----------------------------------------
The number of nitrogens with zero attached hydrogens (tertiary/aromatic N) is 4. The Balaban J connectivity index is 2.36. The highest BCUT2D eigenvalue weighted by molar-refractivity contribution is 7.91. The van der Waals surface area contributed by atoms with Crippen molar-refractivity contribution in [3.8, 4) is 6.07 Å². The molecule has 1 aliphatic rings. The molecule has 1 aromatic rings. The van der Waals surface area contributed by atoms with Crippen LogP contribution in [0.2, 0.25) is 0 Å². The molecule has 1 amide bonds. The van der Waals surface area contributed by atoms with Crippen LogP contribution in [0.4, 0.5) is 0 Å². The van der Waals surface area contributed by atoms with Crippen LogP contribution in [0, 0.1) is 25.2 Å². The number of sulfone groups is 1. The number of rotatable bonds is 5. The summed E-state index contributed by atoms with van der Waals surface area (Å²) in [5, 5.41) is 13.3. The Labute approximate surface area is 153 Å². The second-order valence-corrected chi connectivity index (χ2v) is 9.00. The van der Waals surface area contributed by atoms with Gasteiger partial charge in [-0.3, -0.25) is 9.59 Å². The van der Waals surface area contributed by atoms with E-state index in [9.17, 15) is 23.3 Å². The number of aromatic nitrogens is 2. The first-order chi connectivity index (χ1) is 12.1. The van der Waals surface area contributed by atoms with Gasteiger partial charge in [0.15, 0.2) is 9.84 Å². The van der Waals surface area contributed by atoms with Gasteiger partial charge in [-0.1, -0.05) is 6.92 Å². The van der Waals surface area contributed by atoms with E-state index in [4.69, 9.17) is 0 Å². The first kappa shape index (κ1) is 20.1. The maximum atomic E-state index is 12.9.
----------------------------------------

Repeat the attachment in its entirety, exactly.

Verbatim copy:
The number of nitrogens with zero attached hydrogens (tertiary/aromatic N) is 4. The Balaban J connectivity index is 2.36. The highest BCUT2D eigenvalue weighted by molar-refractivity contribution is 7.91. The van der Waals surface area contributed by atoms with Crippen molar-refractivity contribution in [3.8, 4) is 6.07 Å². The molecule has 1 aliphatic rings. The molecule has 1 aromatic rings. The van der Waals surface area contributed by atoms with Crippen LogP contribution in [0.2, 0.25) is 0 Å². The molecule has 1 amide bonds. The van der Waals surface area contributed by atoms with Crippen LogP contribution in [0.4, 0.5) is 0 Å². The van der Waals surface area contributed by atoms with Crippen LogP contribution in [0, 0.1) is 25.2 Å². The number of sulfone groups is 1. The number of rotatable bonds is 5. The summed E-state index contributed by atoms with van der Waals surface area (Å²) in [5, 5.41) is 13.3. The Labute approximate surface area is 153 Å². The second-order valence-corrected chi connectivity index (χ2v) is 9.00. The van der Waals surface area contributed by atoms with Gasteiger partial charge in [-0.3, -0.25) is 9.59 Å². The van der Waals surface area contributed by atoms with E-state index in [9.17, 15) is 23.3 Å². The number of aromatic nitrogens is 2. The first-order chi connectivity index (χ1) is 12.1. The van der Waals surface area contributed by atoms with Gasteiger partial charge in [0.15, 0.2) is 9.84 Å². The van der Waals surface area contributed by atoms with Gasteiger partial charge in [-0.1, -0.05) is 6.92 Å². The van der Waals surface area contributed by atoms with E-state index in [4.69, 9.17) is 0 Å². The first kappa shape index (κ1) is 20.1. The maximum atomic E-state index is 12.9.